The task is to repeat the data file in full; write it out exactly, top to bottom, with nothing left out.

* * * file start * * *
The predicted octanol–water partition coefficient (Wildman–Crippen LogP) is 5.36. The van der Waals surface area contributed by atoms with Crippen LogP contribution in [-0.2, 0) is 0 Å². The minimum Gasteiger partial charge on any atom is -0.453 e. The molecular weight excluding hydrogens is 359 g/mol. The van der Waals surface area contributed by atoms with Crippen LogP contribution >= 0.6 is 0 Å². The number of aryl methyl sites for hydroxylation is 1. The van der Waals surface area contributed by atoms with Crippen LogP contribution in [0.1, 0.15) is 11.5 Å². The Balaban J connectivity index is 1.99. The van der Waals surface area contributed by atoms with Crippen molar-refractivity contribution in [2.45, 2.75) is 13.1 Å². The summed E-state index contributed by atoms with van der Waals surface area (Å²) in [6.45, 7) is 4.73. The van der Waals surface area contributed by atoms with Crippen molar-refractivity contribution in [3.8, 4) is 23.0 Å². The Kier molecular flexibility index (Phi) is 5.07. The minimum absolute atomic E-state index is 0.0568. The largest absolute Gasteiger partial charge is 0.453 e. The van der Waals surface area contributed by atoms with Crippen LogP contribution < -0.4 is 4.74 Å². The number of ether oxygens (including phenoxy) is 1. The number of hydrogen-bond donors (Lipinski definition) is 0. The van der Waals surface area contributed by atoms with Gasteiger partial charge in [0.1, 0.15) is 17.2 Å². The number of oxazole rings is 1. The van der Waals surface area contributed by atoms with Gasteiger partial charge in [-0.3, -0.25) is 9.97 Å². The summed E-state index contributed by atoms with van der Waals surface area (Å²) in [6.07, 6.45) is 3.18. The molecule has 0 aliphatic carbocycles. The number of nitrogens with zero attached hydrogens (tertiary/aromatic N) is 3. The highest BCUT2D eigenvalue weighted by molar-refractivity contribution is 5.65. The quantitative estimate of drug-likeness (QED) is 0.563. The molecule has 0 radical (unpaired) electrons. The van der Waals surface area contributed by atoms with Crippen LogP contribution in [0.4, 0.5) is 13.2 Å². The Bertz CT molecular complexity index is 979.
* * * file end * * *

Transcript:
The predicted octanol–water partition coefficient (Wildman–Crippen LogP) is 5.36. The van der Waals surface area contributed by atoms with Crippen LogP contribution in [-0.2, 0) is 0 Å². The minimum Gasteiger partial charge on any atom is -0.453 e. The molecular weight excluding hydrogens is 359 g/mol. The van der Waals surface area contributed by atoms with Crippen LogP contribution >= 0.6 is 0 Å². The number of aryl methyl sites for hydroxylation is 1. The van der Waals surface area contributed by atoms with Crippen LogP contribution in [0.1, 0.15) is 11.5 Å². The Balaban J connectivity index is 1.99. The van der Waals surface area contributed by atoms with Crippen molar-refractivity contribution in [2.45, 2.75) is 13.1 Å². The summed E-state index contributed by atoms with van der Waals surface area (Å²) in [6.45, 7) is 4.73. The van der Waals surface area contributed by atoms with Crippen molar-refractivity contribution in [3.8, 4) is 23.0 Å². The Kier molecular flexibility index (Phi) is 5.07. The minimum absolute atomic E-state index is 0.0568. The largest absolute Gasteiger partial charge is 0.453 e. The van der Waals surface area contributed by atoms with Crippen LogP contribution < -0.4 is 4.74 Å². The number of ether oxygens (including phenoxy) is 1. The number of hydrogen-bond donors (Lipinski definition) is 0. The van der Waals surface area contributed by atoms with Gasteiger partial charge in [0.1, 0.15) is 17.2 Å². The number of oxazole rings is 1. The van der Waals surface area contributed by atoms with Gasteiger partial charge in [-0.3, -0.25) is 9.97 Å². The summed E-state index contributed by atoms with van der Waals surface area (Å²) in [6.07, 6.45) is 3.18. The molecule has 0 aliphatic carbocycles. The number of nitrogens with zero attached hydrogens (tertiary/aromatic N) is 3. The highest BCUT2D eigenvalue weighted by molar-refractivity contribution is 5.65. The quantitative estimate of drug-likeness (QED) is 0.563. The molecule has 0 radical (unpaired) electrons. The van der Waals surface area contributed by atoms with Crippen LogP contribution in [0.4, 0.5) is 13.2 Å². The Bertz CT molecular complexity index is 979.